How to Greet Jewish Friends at Passover

On Passover -- or Pesach -- Jews commemorate their liberation from Egyptian slavery, and the birth of the Jewish nation. The holiday lasts for eight days in the United States and begins with a meal and ceremony known as the Passover seder. If you have neighbors, friends or coworkers who celebrate Passover, simple holiday greetings are in order.

1 Timing Is Everything

Jews celebrate Passover in the spring. The holiday begins on the night of the 15th day of the Jewish month of Nissan and lasts for eight days, concluding on the 22nd day of Nissan. Your best bet is to consult a calendar that clearly marks the beginning and end of the holiday in a given year. Keep in mind the Jewish calendar date begins at sundown, so Passover begins at sundown the night before the secular start date marked in a secular calendar. The holiday ends at nightfall on the secular end date.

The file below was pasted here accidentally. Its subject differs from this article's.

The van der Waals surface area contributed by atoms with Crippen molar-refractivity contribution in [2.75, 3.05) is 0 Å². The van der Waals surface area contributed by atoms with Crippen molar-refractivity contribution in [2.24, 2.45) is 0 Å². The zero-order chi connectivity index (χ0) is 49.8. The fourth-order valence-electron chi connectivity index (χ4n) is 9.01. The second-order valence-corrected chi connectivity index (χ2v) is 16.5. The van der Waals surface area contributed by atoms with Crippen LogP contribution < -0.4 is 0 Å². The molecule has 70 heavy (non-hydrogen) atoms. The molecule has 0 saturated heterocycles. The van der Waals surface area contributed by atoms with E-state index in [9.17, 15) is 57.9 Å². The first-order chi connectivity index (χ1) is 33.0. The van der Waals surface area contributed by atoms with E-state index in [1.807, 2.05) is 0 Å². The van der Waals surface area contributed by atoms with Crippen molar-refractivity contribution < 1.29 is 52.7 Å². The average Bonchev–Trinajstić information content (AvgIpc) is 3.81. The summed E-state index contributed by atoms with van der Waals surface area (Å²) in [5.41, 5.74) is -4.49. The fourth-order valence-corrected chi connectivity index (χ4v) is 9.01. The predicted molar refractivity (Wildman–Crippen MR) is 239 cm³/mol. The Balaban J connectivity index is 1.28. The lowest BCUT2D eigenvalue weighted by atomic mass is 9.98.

2 Keep It Simple

Your greeting can be short and simple. "Happy Passover, Josh" does the trick. If you want to flex your Hebrew language muscles, try "Happy Pesach." The first syllable sounds like "pay" and the second syllable rymes with the throaty German pronounciation of "Bach." You might hear Jews greet one another with the Hebrew expression "Chag kasher v'sameyach," which means have a happy and kosher holiday, but it's perfectly acceptable to greet your friends in English. You might notice your Jewish friends or workmates observe more restrictions on certain days of Passover. The first two and last two days of the holiday are similar to the Sabbath and more restrictions apply. You can use the same general greeting throughout the holiday. Bear in mind, if you're in touch via email or if you leave a text message or voicemail, your friend might be unable to respond to your greeting until after the holiday.

Judy Fisk has been writing professionally since 2011, specializing in fitness, recreation, culture and the arts. A certified fitness instructor with decades of dance training, she has taught older adults, teens and kids. She has written educational and fundraising material for several non-profit organizations and her work has appeared in numerous major online publications. Fisk holds a Bachelor of Arts in public and international affairs from Princeton University.